Europeans winning over American fans

BLOOMFIELD, TOWNSHIP, Mich. -- The autograph policy for the 35th Ryder Cup Matches at Oakland Hills is quite clear -- they're not allowed. Anywhere.

So it was no surprise when European team member Lee Westwood walked off the seventh green, looked at a fan holding a pristine white Ryder Cup flag and politely declined to sign it Thursday.

The shocker was his reasoning.

"You got me already," he said.

Ian Poulter, in the next group some five minutes later, said the same.

"That's me right there," he told the same fan, pointing to some blue scribble on the white flag. "You don't want me signing twice."


"I don't know these guys," 39-year-old Chris Jenkins conceded. "It's just that every time I turn around, there's some European signing something. I can't believe it."

This is supposed to be the Ryder Cup, the closest golf ever comes to reminding people of pro wrestling. Fans are supposed to pop veins cheering for the home team and yell "Noonan" during the backswings of the away team.

It's supposed to be "us" versus "them." New school vs. Old school. The greatest homefield advantage in sports. Remember the War by the Shore in '91? The Battle at Brookline in 1999?

Yet something funny has happened here this week. The Showdown in Motown has gone soft. Sure, it's only been the practice rounds, with nothing counting until Friday, but just about every chance they got Tuesday, Wednesday and Thursday, the European team stopped, signed autographs, posed for pictures and shook hands.

And the American fans stood there, stunned, their voices suddenly unable to boo.

"Aren't they sweet? You guys have been so sweet," said one grandmother.

"They seem so genuine and polite," said her husband.

The Americans signed too, but not like this. Not between every hole. Not for ten minutes at a time. Not by parading back and forth along the galleries hoping not to miss anybody. Not like they were trying to give John Kerry and George W. Bush a run for their political money.

It's all part of European captain Bernhard Langer's plan. Kill 'em with kindness. After Ryder Cup tensions boiled over in 1999 at Brookline, with rowdy American fans acting boorish enough to deserve the British tabloid headline, "United Slobs of America" Langer and U.S. captain Hal Sutton have set out to make this week peaceful and low key.

Langer admitted Thursday that he pulled his team together early this week and "strongly encouraged" them to sign autographs, take pictures and schmooze with the American fans, perhaps convincing some of them to switch allegiances.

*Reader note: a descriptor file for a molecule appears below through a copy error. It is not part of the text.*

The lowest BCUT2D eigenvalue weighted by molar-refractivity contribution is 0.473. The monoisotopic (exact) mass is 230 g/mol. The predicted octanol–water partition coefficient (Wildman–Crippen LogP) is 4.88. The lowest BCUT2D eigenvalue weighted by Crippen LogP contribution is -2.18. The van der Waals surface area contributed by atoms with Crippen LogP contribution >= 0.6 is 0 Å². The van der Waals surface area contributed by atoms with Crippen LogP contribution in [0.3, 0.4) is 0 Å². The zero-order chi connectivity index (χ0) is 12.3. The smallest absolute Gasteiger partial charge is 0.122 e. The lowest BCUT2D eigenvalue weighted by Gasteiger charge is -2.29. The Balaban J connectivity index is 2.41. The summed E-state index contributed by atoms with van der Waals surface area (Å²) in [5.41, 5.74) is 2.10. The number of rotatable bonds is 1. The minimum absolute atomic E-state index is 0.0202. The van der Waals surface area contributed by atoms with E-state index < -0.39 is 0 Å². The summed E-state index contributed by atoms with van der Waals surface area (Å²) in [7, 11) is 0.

"We've gone out of our way to interact with them," Langer said. "It's been fantastic. The people are realizing that we're 12 good guys. Just because we come from across the ocean and from a different country doesn't mean we're all aliens."

They've shown personality, what with Miguel Angel Jimenez chomping on a stogie during his practice round and Poulter revealing a toned-down Mohawk. And it's worked. There was one female fan, standing in front of a slimmed down Colin Montgomerie, for years America's favorite European whipping boy, someone compared to Mrs. Doubtfire and asking for a picture with "Europe's sexiest player" -- with a straight face. There was another fan, whipping out his U.S. passport, asking Sergio Garcia to sign.

"Your passport?" Garcia asked.

"Absolutely," the fan said.

"Well, umm, OK," Garcia said, before jotting down his signature.

Terrell Owens has nothing on these guys. The Europeans carried their own Sharpies, pulling them out of their pockets as they walked up and down the course, signing just about everything put in front of them. On the eighth hole, European assistant captain Joakim Haeggman, lured by a group of fans, pulled the captain's golf cart to the gallery where he let five fans slip under the ropes, climb above the cart and take a picture.

The result? Sprinkled throughout the galleries on Thursday were puzzled Americans, unsure who they should root for. Their red, white and blue brethren, who hit it further, putt it better, but barely crack a smile and always seem to be in work mode? Or their European counterparts, laughing, smiling, smoking cigars and cracking jokes up and down the fairway?

"It's nice to know there are players out there who will stop, shake your hand and take a few minutes," said Paul Keet, who was wearing a Stars n' Stripes t-shirt. "Of course, I'm not talking bad about the Americans or anything."

Keet, 41, born and raised in Michigan, went one step further, thanking the Europeans as they walked by and then proclaiming this bombshell to everyone within earshot.

"You know guys, I don't know who to root for tomorrow."

European team member Paul Casey overheard him.

"We don't mind if you root for us," Casey said. "Honestly, really, we don't. You're more than welcome."

Whether or not the love will last through the weekend is anyone's guess. The PGA has limited alcohol consumption to certain areas of Oakland Hills, all away from the course. They've given security the green light to eject anyone that verbally abuses a player. And the headline on the front page of Thursday's Detroit Free Press read: "For Detroit's sake, behave!"

Who knows what will happen when points start going up on the scoreboard and tensions start to build. But perhaps one American fan summed it up best, after positioning himself behind the 18th green, then waiting thirty minutes for Tiger Woods to walk by Thursday, only to watch Woods ignore him after he finished his practice round.

"That's it," he said. "I'm cheering for the Europeans."

Wayne Drehs is a staff writer for ESPN.com. He can be reached at Wayne.Drehs@espn3.com.